NASA recently showcased the latest research on a method to grow algae, clean wastewater, capture carbon dioxide and ultimately produce feedstock for refining biofuels without competing with agriculture for water, fertilizer, or land.
The unique floating algae cultivation system, called Offshore Membrane Enclosure for Growing Algae (OMEGA), managed by NASA’s Ames Research Center at Moffett Field, Calif., will be available to transfer to the commercial sector in May 2012, according to the NASA website.
Project scientist Jonathan Trent was quoted in the Bay City News as saying that the main motivation for the OMEGA project is to rapidly develop a feasible alternative to fossil fuels for jet propellants: "It is absolutely crucial that we move away from fossil fuels."
A small-scale OMEGA system was developed in seawater tanks at the California Fish and Game laboratory in Santa Cruz, Calif., and scaled up to a 450-gallon system at the Southeast Wastewater Treatment facility in San Francisco.
The OMEGA system is designed to grow freshwater algae in municipal wastewater using NASA photobioreactors – flexible plastic tubes that float in seawater. In the process of growing, the algae treat wastewater and address environmental problems by consuming nutrients from the wastewater and carbon dioxide.
The nutrients, if left unconsumed, would otherwise be released into the coastal waters contributing to undesired algae blooms. Just like shrubs and trees, algae have an appetite for the greenhouse gas, carbon dioxide. The algae release oxygen into the air as they absorb carbon dioxide, retrieve their nutrients from wastewater, and use energy from the sun to grow. These tiny single-cell algae are the fastest growing plants on the planet.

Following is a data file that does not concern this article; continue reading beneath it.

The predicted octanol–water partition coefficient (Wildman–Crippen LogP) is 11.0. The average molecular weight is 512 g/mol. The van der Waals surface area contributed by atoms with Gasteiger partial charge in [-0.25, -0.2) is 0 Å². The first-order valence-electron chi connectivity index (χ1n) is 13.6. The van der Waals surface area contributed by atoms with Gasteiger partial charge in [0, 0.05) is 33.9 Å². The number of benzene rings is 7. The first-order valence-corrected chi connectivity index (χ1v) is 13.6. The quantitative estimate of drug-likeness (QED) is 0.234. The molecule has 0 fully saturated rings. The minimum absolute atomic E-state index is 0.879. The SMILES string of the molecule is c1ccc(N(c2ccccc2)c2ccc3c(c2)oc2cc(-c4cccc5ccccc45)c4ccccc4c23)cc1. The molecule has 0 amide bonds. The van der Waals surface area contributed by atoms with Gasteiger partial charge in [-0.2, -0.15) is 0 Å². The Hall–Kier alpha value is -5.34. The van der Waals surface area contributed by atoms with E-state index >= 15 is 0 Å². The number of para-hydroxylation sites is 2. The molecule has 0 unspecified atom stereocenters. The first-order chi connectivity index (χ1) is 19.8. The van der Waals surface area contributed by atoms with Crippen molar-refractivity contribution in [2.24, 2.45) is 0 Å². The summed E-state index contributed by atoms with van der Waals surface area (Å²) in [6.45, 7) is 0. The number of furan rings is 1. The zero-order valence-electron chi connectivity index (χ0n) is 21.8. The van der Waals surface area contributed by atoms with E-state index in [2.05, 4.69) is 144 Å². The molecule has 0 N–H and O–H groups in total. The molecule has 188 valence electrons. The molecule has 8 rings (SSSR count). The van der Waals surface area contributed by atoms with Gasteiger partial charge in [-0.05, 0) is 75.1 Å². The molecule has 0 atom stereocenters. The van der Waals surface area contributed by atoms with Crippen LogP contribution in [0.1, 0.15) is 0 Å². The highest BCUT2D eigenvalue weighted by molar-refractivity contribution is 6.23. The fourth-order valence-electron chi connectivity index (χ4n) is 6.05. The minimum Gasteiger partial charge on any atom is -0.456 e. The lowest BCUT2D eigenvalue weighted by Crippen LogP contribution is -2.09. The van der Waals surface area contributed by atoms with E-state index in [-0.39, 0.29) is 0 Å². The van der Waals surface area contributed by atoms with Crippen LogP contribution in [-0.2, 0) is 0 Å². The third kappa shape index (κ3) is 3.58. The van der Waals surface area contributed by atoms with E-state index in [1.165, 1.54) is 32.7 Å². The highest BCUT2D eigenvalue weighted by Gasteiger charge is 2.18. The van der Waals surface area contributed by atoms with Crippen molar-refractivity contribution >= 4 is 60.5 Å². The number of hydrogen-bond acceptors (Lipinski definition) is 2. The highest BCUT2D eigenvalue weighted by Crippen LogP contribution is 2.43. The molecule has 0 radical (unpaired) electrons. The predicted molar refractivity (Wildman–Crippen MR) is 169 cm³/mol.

Depending on the amount of sunlight, nutrients, water temperature and a few other environmental conditions, algae can double their numbers every day and be ready to harvest in just three to five days. Some kinds of algae make oil, which can be converted into environmentally friendly and sustainable biofuels. In addition, the remains of the algae, after removing the oil, can be used to produce other products, such as fertilizer, natural gas, and animal feed.
Among other research results to be published in May, the OMEGA research team demonstrated that the floating plastic tubes of algae pose no apparent threat to marine animals in a set of small-scale experiments.
"We have continuous video of various prototypes of photobioreactors, day and night, over a six-month period. We see birds and sea otters interacting with the system, but it does not impact their well being," said Trent. "Preliminary data showed that the interactions of these animals are not problematic to the system or its functions. "
”We’ve addressed some of the more daunting technological problems for implementing OMEGA,” said Trent. “Now the hope is that other organizations and industries will realize the potential of the OMEGA technology for wastewater treatment and ultimately to produce sustainable biofuels.”
Trent told the Bay City News that the main motivation for the OMEGA project is to rapidly develop a feasible alternative to fossil fuels for jet propellants: "It is absolutely crucial that we move away from fossil fuels."
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